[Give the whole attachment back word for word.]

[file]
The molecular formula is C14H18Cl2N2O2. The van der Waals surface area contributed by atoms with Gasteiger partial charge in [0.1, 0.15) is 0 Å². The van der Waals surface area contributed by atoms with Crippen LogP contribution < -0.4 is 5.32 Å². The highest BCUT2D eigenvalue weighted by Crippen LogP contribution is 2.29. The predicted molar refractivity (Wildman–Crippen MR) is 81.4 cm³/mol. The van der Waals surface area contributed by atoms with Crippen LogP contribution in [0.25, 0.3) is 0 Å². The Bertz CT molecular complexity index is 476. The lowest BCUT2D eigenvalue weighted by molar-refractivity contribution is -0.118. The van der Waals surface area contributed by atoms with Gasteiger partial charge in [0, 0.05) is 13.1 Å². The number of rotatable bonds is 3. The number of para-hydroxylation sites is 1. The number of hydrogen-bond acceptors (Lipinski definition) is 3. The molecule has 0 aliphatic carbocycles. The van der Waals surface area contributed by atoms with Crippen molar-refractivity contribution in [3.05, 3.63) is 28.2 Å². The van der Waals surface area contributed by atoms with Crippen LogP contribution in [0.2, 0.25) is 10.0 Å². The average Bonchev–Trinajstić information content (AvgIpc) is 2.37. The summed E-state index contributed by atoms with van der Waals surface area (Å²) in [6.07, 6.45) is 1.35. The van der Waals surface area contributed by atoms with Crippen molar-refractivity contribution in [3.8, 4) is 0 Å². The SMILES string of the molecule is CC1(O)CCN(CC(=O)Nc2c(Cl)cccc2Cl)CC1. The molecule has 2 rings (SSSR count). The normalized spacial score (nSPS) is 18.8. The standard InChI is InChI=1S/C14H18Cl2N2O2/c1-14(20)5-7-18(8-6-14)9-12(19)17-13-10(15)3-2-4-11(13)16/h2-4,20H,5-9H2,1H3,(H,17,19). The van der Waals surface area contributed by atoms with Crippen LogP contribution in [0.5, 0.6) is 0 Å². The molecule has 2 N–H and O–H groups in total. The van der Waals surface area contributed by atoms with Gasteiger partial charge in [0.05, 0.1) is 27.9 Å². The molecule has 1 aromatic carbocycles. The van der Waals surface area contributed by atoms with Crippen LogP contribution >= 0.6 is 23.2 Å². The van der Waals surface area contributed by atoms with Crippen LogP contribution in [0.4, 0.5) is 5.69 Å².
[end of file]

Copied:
The molecular formula is C14H18Cl2N2O2. The van der Waals surface area contributed by atoms with Gasteiger partial charge in [0.1, 0.15) is 0 Å². The van der Waals surface area contributed by atoms with Crippen LogP contribution < -0.4 is 5.32 Å². The highest BCUT2D eigenvalue weighted by Crippen LogP contribution is 2.29. The predicted molar refractivity (Wildman–Crippen MR) is 81.4 cm³/mol. The van der Waals surface area contributed by atoms with Crippen LogP contribution in [0.25, 0.3) is 0 Å². The Bertz CT molecular complexity index is 476. The lowest BCUT2D eigenvalue weighted by molar-refractivity contribution is -0.118. The van der Waals surface area contributed by atoms with Gasteiger partial charge in [0, 0.05) is 13.1 Å². The number of rotatable bonds is 3. The number of para-hydroxylation sites is 1. The number of hydrogen-bond acceptors (Lipinski definition) is 3. The molecule has 0 aliphatic carbocycles. The van der Waals surface area contributed by atoms with Crippen molar-refractivity contribution in [3.05, 3.63) is 28.2 Å². The van der Waals surface area contributed by atoms with Crippen LogP contribution in [0.2, 0.25) is 10.0 Å². The average Bonchev–Trinajstić information content (AvgIpc) is 2.37. The summed E-state index contributed by atoms with van der Waals surface area (Å²) in [6.07, 6.45) is 1.35. The van der Waals surface area contributed by atoms with Crippen molar-refractivity contribution in [3.8, 4) is 0 Å². The SMILES string of the molecule is CC1(O)CCN(CC(=O)Nc2c(Cl)cccc2Cl)CC1. The molecule has 2 rings (SSSR count). The normalized spacial score (nSPS) is 18.8. The standard InChI is InChI=1S/C14H18Cl2N2O2/c1-14(20)5-7-18(8-6-14)9-12(19)17-13-10(15)3-2-4-11(13)16/h2-4,20H,5-9H2,1H3,(H,17,19). The van der Waals surface area contributed by atoms with Crippen LogP contribution in [0.5, 0.6) is 0 Å². The molecule has 2 N–H and O–H groups in total. The van der Waals surface area contributed by atoms with Gasteiger partial charge in [0.05, 0.1) is 27.9 Å². The molecule has 1 aromatic carbocycles. The van der Waals surface area contributed by atoms with Crippen LogP contribution >= 0.6 is 23.2 Å². The van der Waals surface area contributed by atoms with Crippen LogP contribution in [0.4, 0.5) is 5.69 Å².